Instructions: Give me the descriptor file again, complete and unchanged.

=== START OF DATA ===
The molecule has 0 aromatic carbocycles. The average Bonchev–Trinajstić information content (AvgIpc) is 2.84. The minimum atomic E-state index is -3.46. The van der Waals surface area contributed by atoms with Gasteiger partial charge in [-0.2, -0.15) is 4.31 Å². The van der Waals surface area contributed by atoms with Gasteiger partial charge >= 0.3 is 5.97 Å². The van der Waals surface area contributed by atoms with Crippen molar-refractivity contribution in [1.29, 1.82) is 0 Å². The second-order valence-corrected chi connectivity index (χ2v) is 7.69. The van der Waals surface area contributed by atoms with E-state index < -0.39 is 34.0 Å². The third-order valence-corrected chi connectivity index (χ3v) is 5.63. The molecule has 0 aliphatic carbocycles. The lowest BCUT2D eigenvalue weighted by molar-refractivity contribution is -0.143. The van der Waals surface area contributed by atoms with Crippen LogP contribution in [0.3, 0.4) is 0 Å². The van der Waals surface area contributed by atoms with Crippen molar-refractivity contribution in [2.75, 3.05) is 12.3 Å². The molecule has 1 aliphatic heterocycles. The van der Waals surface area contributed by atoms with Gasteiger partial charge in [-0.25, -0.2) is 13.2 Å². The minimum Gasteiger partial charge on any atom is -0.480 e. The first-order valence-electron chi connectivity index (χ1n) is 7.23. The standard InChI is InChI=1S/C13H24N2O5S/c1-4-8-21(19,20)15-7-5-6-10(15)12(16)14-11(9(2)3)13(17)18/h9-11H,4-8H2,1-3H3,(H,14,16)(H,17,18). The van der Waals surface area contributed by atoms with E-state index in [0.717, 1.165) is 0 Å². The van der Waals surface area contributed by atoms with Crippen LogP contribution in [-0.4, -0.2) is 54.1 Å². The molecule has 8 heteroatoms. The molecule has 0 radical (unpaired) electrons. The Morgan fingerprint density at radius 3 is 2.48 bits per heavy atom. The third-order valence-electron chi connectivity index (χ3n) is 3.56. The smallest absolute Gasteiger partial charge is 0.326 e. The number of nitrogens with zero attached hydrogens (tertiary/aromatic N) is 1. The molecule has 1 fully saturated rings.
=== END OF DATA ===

The molecule has 0 aromatic carbocycles. The average Bonchev–Trinajstić information content (AvgIpc) is 2.84. The minimum atomic E-state index is -3.46. The van der Waals surface area contributed by atoms with Gasteiger partial charge in [-0.2, -0.15) is 4.31 Å². The van der Waals surface area contributed by atoms with Gasteiger partial charge >= 0.3 is 5.97 Å². The van der Waals surface area contributed by atoms with Crippen molar-refractivity contribution in [1.29, 1.82) is 0 Å². The second-order valence-corrected chi connectivity index (χ2v) is 7.69. The van der Waals surface area contributed by atoms with E-state index < -0.39 is 34.0 Å². The third-order valence-corrected chi connectivity index (χ3v) is 5.63. The molecule has 0 aliphatic carbocycles. The lowest BCUT2D eigenvalue weighted by molar-refractivity contribution is -0.143. The van der Waals surface area contributed by atoms with Crippen LogP contribution in [0.3, 0.4) is 0 Å². The van der Waals surface area contributed by atoms with Crippen molar-refractivity contribution in [2.75, 3.05) is 12.3 Å². The molecule has 1 aliphatic heterocycles. The van der Waals surface area contributed by atoms with Gasteiger partial charge in [-0.25, -0.2) is 13.2 Å². The minimum Gasteiger partial charge on any atom is -0.480 e. The first-order valence-electron chi connectivity index (χ1n) is 7.23. The standard InChI is InChI=1S/C13H24N2O5S/c1-4-8-21(19,20)15-7-5-6-10(15)12(16)14-11(9(2)3)13(17)18/h9-11H,4-8H2,1-3H3,(H,14,16)(H,17,18). The van der Waals surface area contributed by atoms with E-state index in [0.717, 1.165) is 0 Å². The van der Waals surface area contributed by atoms with Crippen LogP contribution in [-0.4, -0.2) is 54.1 Å². The molecule has 8 heteroatoms. The molecule has 0 radical (unpaired) electrons. The Morgan fingerprint density at radius 3 is 2.48 bits per heavy atom. The third-order valence-electron chi connectivity index (χ3n) is 3.56. The smallest absolute Gasteiger partial charge is 0.326 e. The number of nitrogens with zero attached hydrogens (tertiary/aromatic N) is 1. The molecule has 1 fully saturated rings.